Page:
SAAB - A New Cash Crisis - The End Is Neigh

Forbes

I know, as this is typed that I will incur the wrath of many SAAB devotees. That is fine, we are all entitled to our opinion.  I am just using this blog to air mine...which is that without huge cash reserves and a massive R&D effort backed by reliable production and delivery, no car company...especially a small one can expect to survive in the harsh world of modern auto retailing.

I do not wish foreclosure on any free enterprise offering, but there are times when the business model is just so wrong that too watch continual difficulty is beyond reason. To understand the sorry SAAB saga, one has to know a little automotive history...so in brief.

  • Saab Automobile AB, better known as SAAB ...  sold by General Motors to Spyker Cars N.V. in 2010.
  • Spyker changed the new group name to Swedish Automobile.
  • On 25th February, Spyker Cars N.V. agreed to sell the sports car arm to focus on  Saab.
  • Beginning of April several suppliers halted shipment of components to the Trollhattan assembly plant because of unpaid invoices.

  • As a result Saab had to stop production on 5 April 2011.

Mayhem in May and Chinese Connections...

  • On 3rd May 2011, Spyker Cars thought it had an agreement with Hawtai Motor (China) to obtain emergency funding for SAAB to restart production within a week.
  • This was a false dawn as on 12th May the deal collapsed as it failed to get the necessary approvals.
  • There was a rumour, later denied that Great Wall Motor (also Chinese) was also talking to Swedish Auto about investing. Again it was not to be.
  • On 16th May Swedish Auto announced that they had signed a Memorandum of Understanding with Pang Da Automobile Trade Co. (China), Ltd that would give SAAB access to te required cash flow to restart production in exchange for an equity stake.
  • The 27th May 27 saw SAAB restart production at its production facility in Trollhättan...now 13 is unlucky for some, and just 13 days later on 8th June SAAB stopped production because of a lack of spare parts following he 7 week halt.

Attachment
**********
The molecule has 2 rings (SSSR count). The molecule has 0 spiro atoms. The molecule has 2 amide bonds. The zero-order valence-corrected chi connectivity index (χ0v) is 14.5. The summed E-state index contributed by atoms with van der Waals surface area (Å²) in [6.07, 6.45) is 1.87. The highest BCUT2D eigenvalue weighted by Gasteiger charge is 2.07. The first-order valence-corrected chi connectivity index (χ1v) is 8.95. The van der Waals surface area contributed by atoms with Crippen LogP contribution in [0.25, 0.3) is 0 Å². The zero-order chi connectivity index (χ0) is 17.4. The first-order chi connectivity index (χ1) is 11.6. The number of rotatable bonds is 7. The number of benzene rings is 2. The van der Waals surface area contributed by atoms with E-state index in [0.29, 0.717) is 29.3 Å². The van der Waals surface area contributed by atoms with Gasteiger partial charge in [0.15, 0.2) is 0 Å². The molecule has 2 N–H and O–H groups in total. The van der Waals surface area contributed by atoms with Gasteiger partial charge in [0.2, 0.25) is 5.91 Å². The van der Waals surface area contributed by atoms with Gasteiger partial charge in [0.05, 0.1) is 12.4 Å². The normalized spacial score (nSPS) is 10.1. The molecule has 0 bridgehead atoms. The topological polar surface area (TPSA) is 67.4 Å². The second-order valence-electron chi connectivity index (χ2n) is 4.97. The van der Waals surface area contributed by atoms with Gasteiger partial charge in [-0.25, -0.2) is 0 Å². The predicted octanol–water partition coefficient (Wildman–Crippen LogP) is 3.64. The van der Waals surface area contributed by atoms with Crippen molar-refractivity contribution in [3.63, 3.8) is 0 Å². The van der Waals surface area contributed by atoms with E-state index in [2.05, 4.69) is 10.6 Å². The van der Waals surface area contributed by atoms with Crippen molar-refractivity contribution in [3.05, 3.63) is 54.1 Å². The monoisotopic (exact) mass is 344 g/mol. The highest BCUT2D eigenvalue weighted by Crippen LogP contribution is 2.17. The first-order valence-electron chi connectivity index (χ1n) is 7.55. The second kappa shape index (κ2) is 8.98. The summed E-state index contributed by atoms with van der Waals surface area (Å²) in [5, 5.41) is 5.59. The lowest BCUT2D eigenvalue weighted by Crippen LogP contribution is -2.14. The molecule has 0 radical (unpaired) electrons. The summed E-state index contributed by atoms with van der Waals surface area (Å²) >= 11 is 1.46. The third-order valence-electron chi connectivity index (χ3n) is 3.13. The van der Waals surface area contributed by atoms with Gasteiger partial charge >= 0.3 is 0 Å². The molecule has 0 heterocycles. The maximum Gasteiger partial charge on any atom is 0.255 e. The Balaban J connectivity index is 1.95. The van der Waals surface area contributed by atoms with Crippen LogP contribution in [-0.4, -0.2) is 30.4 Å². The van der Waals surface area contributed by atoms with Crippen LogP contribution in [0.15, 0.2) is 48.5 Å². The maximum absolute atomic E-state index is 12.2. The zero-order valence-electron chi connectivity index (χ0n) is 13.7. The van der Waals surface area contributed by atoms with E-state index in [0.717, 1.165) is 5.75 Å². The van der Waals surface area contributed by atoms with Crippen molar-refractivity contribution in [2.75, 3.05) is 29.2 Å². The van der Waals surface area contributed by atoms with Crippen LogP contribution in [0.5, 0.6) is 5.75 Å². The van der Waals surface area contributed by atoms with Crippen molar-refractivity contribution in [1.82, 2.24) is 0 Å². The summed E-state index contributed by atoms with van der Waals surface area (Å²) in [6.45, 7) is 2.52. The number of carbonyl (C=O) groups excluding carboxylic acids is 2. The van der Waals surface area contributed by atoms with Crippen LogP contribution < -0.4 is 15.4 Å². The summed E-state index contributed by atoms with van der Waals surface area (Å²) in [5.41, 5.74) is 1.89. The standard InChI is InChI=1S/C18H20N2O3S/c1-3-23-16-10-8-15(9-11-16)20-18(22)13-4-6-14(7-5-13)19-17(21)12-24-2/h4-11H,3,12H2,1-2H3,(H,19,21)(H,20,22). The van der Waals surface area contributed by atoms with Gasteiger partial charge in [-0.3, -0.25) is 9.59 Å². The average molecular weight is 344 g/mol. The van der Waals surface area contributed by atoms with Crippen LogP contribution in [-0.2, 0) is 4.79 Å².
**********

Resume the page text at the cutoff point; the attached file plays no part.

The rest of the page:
• Following the shutdown it was planned for full scale production to recommence on 9th August. August 9, 2011.
  • However, cash flow still bedevils SAAB for on 23rd June  SAAB announced that they were unable to pay the June salaries to the entire workforce of 3800 employees due to lack of funding.
  • The trade union  IF Metall gave Saab 7 days to pay the salaries to their employees, otherwise IF Metall threatened to force liquidation; on 29th June employees were paid.
  • In June,Youngman and Pang Da stated that they would acquire 54% of SAAB at a cost of €245m and that financing for the 9-1, 9-6 and 9-7 models would be provided.

Nothing stays calm for long at SAAB as by 26th July the groups had to admit they were unable to pay the July salaries to the white collar employees who numbered 1600. There was no indication of when they would receive payment. The next day the trade union Unionen demanded payment to the white collar staff inside 2 weeks or else they would force liquidation. Payment finally happened on 5th August.

Today....the end is neigh...

SAAB is filing for bankruptcy protection in a self-managed reconstruction process, owner Swedish Automobil NV said. SAAB is to file for voluntary reorganization with the Vanersborg district court Wednesday and the application relates to Saab Automobile AB and its subsidiaries Saab Automobile Powertrain AB and Saab Automobile Tools AB but excludes Saab Automobile Parts AB and overseas subsidiaries.

Swedish Automobile said the reason for the proposed reorganization was to secure short-term stability while SAAB waits for additional funding. SAAB Automobile has a reorganization plan, that will slash the cost base, that will be presented to its creditors in more detail within 3 weeks of the filing.

Parent company Swedish Automobile made a net loss of €224m in the 6 months to 30th June, compared with €56m a year earlier.

How much longer does this crazy situation go on for? This year the losses have widened substantially. No clear place in the market, ferocious competition from rivals with deep pockets and sales that fail to impress as models cannot be delivered. The ongoing lurch from one crisis to another amid continued struggles to secure its future tell me SAAB just ran the red light.

Stephen Pope ~ MarketMind

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